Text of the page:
Source: Bolesta S, Montgomery PA.
Pancreatitis. In: DiPiro JT, Talbert RL, Yee GC, Matzke GR, Wells BG,
Posey LM, eds. Pharmacotherapy: A Pathophysiologic
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Accessed June 22, 2012.
- Inflammatory disorder of pancreas characterized by severe
pain in upper abdomen and elevations of serum pancreatic enzymes.
- Obstruction caused by gallstones
- Alcohol abuse
- Endoscopic retrograde cholangiopancreatography (ERCP)
- End-stage kidney disease
- Bacterial, viral, parasitic infections
- Cystic fibrosis
- Premature activation of trypsinogen to trypsin within
pancreas causes activation of digestive enzymes and autodigestion
- Attraction of neutrophils and macrophages causes systemic
- Kinin release increases capillary permeability and promotes
- Pancreatic infection may result from increased intestinal
permeability and translocation of colonic bacteria.
- Local complications include:
- Fluid collection
- Pancreatic necrosis
- Pseudocyst formation
- Pancreatic ascites
- Systemic complications may include these abnormalities:
- Central nervous system (CNS)
- Prevalence in United States: <1%.
- Increasing hospitalizations for acute pancreatitis due to
gallstones associated with obesity.
- Patient may have acute mild symptoms or present with severe
acute attack with life-threatening complications.
- Ranges from moderate abdominal discomfort to excruciating
pain, shock, and respiratory distress.
- Abdominal pain occurs in 95% of patients and is usually
epigastric, often radiating to upper quadrants or back.
- Onset usually sudden and knife-like in intensity.
- Pain reaches maximum intensity within 30 minutes and may persist
for hours or days.
- Nausea and vomiting occur in 85% and usually follow
onset of pain.
- Signs may include:
- Epigastric tenderness on
palpation with rebound tenderness and guarding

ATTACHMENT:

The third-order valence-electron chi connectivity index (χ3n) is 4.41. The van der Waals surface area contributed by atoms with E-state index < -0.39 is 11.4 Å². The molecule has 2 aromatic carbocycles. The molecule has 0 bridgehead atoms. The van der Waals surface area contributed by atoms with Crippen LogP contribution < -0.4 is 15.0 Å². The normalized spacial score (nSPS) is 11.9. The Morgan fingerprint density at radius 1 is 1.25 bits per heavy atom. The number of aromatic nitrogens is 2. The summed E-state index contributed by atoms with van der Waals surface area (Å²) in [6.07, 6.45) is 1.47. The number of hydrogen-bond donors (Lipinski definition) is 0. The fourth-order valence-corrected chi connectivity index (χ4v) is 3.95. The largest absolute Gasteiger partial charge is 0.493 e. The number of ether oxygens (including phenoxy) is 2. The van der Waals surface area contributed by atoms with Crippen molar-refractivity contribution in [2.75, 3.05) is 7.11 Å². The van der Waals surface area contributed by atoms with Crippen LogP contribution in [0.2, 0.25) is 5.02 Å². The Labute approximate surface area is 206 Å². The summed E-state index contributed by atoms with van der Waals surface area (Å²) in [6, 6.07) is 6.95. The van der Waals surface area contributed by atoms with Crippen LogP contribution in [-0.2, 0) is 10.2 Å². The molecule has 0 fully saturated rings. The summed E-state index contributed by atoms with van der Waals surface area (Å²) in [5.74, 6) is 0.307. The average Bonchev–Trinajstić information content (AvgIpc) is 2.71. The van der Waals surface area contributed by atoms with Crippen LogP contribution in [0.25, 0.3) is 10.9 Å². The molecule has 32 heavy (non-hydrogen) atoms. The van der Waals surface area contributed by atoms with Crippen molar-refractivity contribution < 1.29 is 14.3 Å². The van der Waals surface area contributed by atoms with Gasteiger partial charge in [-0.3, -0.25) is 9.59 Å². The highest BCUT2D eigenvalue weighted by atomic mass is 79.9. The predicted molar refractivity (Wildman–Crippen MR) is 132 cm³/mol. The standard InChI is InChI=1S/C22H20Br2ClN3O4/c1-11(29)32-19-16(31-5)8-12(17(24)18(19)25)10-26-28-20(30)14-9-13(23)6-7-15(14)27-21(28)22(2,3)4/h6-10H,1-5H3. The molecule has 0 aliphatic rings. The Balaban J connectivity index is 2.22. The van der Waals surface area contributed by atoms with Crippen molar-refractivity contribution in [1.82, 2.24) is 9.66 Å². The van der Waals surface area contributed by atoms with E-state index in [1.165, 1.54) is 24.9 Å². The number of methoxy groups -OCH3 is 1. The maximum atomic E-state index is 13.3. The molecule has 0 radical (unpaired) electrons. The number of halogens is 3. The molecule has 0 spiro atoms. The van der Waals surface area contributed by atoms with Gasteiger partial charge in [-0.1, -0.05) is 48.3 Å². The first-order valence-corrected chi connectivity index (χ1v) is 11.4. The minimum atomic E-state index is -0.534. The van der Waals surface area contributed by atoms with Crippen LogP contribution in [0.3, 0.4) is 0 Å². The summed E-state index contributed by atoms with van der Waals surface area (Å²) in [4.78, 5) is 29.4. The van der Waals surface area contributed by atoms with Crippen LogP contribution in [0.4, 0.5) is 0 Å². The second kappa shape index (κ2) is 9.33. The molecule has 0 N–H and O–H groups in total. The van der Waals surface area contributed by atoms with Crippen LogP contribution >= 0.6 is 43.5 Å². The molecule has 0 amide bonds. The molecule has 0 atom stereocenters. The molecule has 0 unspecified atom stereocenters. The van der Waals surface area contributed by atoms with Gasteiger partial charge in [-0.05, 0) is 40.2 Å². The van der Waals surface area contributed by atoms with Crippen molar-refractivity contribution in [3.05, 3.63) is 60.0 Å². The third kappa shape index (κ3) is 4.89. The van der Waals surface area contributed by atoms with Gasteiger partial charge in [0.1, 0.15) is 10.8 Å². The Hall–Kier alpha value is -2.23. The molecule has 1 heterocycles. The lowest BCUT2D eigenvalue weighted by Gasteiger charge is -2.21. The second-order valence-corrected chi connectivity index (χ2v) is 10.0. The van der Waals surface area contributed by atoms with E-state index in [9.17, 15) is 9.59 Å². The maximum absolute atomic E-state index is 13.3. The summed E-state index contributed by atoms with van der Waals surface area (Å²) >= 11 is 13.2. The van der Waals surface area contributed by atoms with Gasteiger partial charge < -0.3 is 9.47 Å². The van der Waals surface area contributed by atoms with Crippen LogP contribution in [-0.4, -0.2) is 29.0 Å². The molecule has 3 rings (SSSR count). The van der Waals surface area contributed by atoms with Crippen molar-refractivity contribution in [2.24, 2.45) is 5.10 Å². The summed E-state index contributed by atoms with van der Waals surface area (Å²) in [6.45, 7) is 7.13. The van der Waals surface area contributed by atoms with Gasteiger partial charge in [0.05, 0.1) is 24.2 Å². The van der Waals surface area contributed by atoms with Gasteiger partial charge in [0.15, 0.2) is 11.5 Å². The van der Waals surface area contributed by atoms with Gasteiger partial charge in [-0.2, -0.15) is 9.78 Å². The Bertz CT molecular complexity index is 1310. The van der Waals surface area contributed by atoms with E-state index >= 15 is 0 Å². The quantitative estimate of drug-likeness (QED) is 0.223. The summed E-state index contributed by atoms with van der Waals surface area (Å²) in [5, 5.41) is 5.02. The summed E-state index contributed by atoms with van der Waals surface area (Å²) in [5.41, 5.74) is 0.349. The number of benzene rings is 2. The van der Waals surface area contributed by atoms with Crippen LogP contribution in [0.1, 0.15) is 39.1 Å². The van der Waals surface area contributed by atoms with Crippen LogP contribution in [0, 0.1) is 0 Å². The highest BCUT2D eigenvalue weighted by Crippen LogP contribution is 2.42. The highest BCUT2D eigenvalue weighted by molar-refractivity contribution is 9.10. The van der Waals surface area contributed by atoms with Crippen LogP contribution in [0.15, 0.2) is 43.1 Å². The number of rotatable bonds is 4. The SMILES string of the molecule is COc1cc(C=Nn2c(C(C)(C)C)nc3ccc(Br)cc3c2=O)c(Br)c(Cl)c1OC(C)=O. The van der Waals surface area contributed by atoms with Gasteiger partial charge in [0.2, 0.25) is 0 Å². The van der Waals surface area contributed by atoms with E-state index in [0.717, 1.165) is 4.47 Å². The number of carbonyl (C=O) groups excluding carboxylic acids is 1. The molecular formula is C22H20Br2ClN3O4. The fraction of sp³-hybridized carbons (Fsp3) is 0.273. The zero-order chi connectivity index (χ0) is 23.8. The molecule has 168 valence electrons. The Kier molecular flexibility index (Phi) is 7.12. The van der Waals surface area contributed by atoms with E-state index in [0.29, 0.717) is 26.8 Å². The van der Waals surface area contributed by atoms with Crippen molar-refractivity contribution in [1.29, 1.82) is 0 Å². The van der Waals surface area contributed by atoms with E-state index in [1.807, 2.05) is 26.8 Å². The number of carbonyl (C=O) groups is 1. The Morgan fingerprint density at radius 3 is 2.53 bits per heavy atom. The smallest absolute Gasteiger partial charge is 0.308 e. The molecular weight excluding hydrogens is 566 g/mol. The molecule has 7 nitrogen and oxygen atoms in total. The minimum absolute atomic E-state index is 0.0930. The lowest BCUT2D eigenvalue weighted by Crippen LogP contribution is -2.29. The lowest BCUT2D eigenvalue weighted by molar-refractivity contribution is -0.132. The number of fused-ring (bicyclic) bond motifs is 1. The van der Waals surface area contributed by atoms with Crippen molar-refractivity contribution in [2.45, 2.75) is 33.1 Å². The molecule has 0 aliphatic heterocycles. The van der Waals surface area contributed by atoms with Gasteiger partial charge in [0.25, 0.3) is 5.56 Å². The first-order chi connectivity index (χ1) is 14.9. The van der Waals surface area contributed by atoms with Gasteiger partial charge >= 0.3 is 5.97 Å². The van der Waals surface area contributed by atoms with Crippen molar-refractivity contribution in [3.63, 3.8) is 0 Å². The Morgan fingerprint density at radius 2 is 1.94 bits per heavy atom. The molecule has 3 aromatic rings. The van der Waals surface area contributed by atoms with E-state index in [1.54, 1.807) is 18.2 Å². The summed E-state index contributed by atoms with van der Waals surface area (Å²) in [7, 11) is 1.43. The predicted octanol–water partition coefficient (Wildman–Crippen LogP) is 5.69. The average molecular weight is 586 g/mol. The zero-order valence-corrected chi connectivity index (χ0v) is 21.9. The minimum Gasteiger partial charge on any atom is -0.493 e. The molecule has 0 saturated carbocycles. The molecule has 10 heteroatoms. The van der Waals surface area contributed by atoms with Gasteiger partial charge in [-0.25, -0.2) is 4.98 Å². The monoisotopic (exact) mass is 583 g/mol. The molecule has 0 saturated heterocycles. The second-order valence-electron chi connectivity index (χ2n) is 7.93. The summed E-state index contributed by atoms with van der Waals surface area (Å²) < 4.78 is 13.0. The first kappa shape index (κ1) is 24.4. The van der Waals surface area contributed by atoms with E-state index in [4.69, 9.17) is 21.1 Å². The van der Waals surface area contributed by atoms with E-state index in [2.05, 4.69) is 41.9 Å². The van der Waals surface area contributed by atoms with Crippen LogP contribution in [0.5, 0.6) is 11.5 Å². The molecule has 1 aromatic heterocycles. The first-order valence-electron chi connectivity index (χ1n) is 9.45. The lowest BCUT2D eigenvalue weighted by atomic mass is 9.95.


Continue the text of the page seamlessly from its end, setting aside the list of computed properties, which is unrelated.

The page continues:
- Abdominal distention
- Diminished or absent bowel sounds
- Low-grade fever
Means of Confirmation
- Characteristic abdominal pain
- Elevation of serum amylase, lipase, or both to at least
3 times upper limit of normal.
- Amylase rises 4–8
hours after symptom onset, peaks at 24 hours, and returns to normal
over 8–14 days.
- Lipase elevations parallel amylase increases but persist longer
and can be detected after amylase has normalized.
- Leukocytosis, hyperglycemia, and hypoalbuminemia may occur.
- Hepatic transaminases, alkaline phosphatase, and bilirubin
are usually elevated in gallstone pancreatitis and in intrinsic
- Marked hypocalcemia indicates severe necrosis and is poor
- Hematocrit may be normal or reflect hemoconcentration (e.g.,
- C-reactive protein (CRP) may be >150 mg/dL at 48–72
hours in severe disease.
- Thrombocytopenia and increased International normalized ratio
(INR) may occur with liver disease.
- Contrast-enhanced computed tomography (CECT) of abdomen
- Ultrasonography alternative to CECT.
- Acute cholecystitis
- Perforated duodenal ulcer
- Acute intestinal obstruction
- Renal colic and acute mesenteric ischemia
- Relieve abdominal pain and nausea.
- Replace fluids.
- Correct electrolyte, glucose, and lipid abnormalities.
- Minimize systemic complications.
- Prevent pancreatic necrosis and infection.
- Nutritional support because catabolic state promotes nutritional
- ERCP to remove biliary tract stones....